Vancouver-area housing starts jumped dramatically in February, reaching the highest monthly levels in more than two decades, according to Canada's national housing agency.

A report from the Canada Mortgage and Housing Corporation said the seasonally-adjusted annual rate for housing starts in the Vancouver Census Metropolitan Area rose last month to 24,244 units, up from 20,825 in January.

"The actual monthly number of housing starts in the Vancouver CMA was the highest recorded over the past 25 years," said market analyst Richard Sam, in a statement.

Actual starts in the Vancouver area were 3024 in February 2016, nearly three times the level a year ago.

Multi-family units made up the bulk of the year-to-year increase.

Sam cited the decline in the inventory of new homes in the region for the rise, as well as the brisk resale market for the strong numbers.

 As a result, developers have "ramped up housing starts of single-detached and multiple-family homes this month," he said.

Meanwhile, housing starts in the Abbotsford-Mission CMA rose to 1,406 units in February, up from 1,208 units in January, due to an increase in the construction of single-detached and apartment units, CMHC said.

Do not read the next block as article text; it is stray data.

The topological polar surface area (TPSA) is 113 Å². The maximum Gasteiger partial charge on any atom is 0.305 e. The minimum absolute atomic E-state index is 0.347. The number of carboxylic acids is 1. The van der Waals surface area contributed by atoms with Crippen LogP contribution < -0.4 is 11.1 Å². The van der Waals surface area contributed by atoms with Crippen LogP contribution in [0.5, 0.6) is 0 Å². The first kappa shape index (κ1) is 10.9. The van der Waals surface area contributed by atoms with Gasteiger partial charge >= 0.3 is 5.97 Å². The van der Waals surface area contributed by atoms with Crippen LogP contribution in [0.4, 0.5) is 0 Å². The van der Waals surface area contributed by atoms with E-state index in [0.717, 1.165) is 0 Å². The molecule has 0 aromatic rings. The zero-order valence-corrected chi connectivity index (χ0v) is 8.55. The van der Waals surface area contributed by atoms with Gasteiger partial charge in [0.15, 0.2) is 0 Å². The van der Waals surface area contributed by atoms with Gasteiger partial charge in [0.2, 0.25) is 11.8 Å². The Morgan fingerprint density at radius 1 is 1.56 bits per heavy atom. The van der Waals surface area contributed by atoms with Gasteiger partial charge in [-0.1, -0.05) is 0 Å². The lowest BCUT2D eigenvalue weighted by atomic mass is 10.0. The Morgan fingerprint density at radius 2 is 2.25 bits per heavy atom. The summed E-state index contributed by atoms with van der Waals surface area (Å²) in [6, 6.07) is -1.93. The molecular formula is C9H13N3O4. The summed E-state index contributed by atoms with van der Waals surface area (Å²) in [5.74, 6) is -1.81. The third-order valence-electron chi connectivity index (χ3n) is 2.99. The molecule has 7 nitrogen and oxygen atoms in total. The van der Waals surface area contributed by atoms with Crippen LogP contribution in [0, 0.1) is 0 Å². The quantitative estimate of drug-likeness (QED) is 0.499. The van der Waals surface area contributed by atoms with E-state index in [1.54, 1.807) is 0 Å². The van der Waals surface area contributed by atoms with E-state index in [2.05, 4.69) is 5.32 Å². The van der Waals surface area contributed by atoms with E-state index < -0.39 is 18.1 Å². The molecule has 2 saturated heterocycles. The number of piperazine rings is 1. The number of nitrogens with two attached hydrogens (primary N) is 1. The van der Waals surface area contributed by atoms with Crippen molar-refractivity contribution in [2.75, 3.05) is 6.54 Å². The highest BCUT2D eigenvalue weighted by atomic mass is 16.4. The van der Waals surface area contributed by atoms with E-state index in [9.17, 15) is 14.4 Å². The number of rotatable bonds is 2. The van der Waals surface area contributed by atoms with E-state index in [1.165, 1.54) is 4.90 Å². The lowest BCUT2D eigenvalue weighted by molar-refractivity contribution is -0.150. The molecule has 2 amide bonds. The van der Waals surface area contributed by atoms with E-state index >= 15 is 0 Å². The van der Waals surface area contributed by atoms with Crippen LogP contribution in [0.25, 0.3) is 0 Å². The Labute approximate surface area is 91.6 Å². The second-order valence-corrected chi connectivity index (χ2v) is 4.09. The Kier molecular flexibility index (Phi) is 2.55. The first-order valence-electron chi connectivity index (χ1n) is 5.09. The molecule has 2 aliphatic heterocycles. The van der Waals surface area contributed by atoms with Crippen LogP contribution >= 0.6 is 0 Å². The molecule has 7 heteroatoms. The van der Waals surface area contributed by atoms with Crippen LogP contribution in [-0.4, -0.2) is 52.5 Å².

National starts on the rise

Nationally, the CMHC report showed that the pace of housing starts picked up in February, boosted by a jump in multiple-unit homes such as condominiums, apartments and townhouses.

CMHC says the seasonally adjusted annual rate for housing starts in February increased to 212,594 units, up from 165,071 in January.

Economists had expected an annual pace of 180,000, according to Thomson Reuters.

The increase came as multiple-unit urban starts increased by 46 per cent to 138,774 units, while single-detached urban starts increased by 6.1 per cent to 61,457 units.

Rural starts were estimated at a seasonally adjusted annual rate of 12,363.

Outside B.C., the pace of urban starts in February also rose in Ontario, Quebec, Atlantic Canada while they decreased in the Prairies

With files from the Canadian Press